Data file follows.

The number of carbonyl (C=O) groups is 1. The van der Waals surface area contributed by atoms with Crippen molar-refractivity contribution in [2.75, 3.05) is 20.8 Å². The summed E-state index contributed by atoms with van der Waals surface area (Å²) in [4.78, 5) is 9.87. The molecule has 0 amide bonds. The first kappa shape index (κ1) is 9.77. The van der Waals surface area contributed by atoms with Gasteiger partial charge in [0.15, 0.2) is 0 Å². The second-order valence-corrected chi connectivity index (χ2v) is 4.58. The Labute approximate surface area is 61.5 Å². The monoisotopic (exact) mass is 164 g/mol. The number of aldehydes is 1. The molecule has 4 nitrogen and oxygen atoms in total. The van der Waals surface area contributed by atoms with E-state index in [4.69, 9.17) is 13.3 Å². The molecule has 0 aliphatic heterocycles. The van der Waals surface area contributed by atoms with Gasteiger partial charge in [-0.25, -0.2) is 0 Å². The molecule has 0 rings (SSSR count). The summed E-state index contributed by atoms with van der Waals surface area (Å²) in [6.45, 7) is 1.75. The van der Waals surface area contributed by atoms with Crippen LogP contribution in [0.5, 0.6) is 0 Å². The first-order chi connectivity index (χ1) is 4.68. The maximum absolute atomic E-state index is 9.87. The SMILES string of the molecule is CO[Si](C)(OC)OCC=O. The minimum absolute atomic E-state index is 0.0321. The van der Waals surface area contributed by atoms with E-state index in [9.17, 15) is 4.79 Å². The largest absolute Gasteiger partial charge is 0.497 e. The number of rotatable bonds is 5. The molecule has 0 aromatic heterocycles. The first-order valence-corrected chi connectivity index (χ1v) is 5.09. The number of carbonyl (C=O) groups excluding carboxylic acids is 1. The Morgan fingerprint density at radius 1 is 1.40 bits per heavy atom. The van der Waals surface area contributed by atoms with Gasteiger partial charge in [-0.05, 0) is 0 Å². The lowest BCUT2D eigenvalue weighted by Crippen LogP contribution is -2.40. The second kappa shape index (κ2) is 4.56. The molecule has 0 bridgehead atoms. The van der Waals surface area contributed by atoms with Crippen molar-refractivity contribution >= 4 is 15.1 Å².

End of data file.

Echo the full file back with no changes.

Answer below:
The number of carbonyl (C=O) groups is 1. The van der Waals surface area contributed by atoms with Crippen molar-refractivity contribution in [2.75, 3.05) is 20.8 Å². The summed E-state index contributed by atoms with van der Waals surface area (Å²) in [4.78, 5) is 9.87. The molecule has 0 amide bonds. The first kappa shape index (κ1) is 9.77. The van der Waals surface area contributed by atoms with Gasteiger partial charge in [0.15, 0.2) is 0 Å². The second-order valence-corrected chi connectivity index (χ2v) is 4.58. The Labute approximate surface area is 61.5 Å². The monoisotopic (exact) mass is 164 g/mol. The number of aldehydes is 1. The molecule has 4 nitrogen and oxygen atoms in total. The van der Waals surface area contributed by atoms with E-state index in [4.69, 9.17) is 13.3 Å². The molecule has 0 aliphatic heterocycles. The van der Waals surface area contributed by atoms with Gasteiger partial charge in [-0.25, -0.2) is 0 Å². The molecule has 0 rings (SSSR count). The summed E-state index contributed by atoms with van der Waals surface area (Å²) in [6.45, 7) is 1.75. The van der Waals surface area contributed by atoms with Crippen LogP contribution in [0.5, 0.6) is 0 Å². The first-order chi connectivity index (χ1) is 4.68. The maximum absolute atomic E-state index is 9.87. The SMILES string of the molecule is CO[Si](C)(OC)OCC=O. The minimum absolute atomic E-state index is 0.0321. The van der Waals surface area contributed by atoms with E-state index in [9.17, 15) is 4.79 Å². The largest absolute Gasteiger partial charge is 0.497 e. The number of rotatable bonds is 5. The molecule has 0 aromatic heterocycles. The first-order valence-corrected chi connectivity index (χ1v) is 5.09. The number of carbonyl (C=O) groups excluding carboxylic acids is 1. The Morgan fingerprint density at radius 1 is 1.40 bits per heavy atom. The van der Waals surface area contributed by atoms with Gasteiger partial charge in [-0.05, 0) is 0 Å². The lowest BCUT2D eigenvalue weighted by Crippen LogP contribution is -2.40. The second kappa shape index (κ2) is 4.56. The molecule has 0 bridgehead atoms. The van der Waals surface area contributed by atoms with Crippen molar-refractivity contribution >= 4 is 15.1 Å².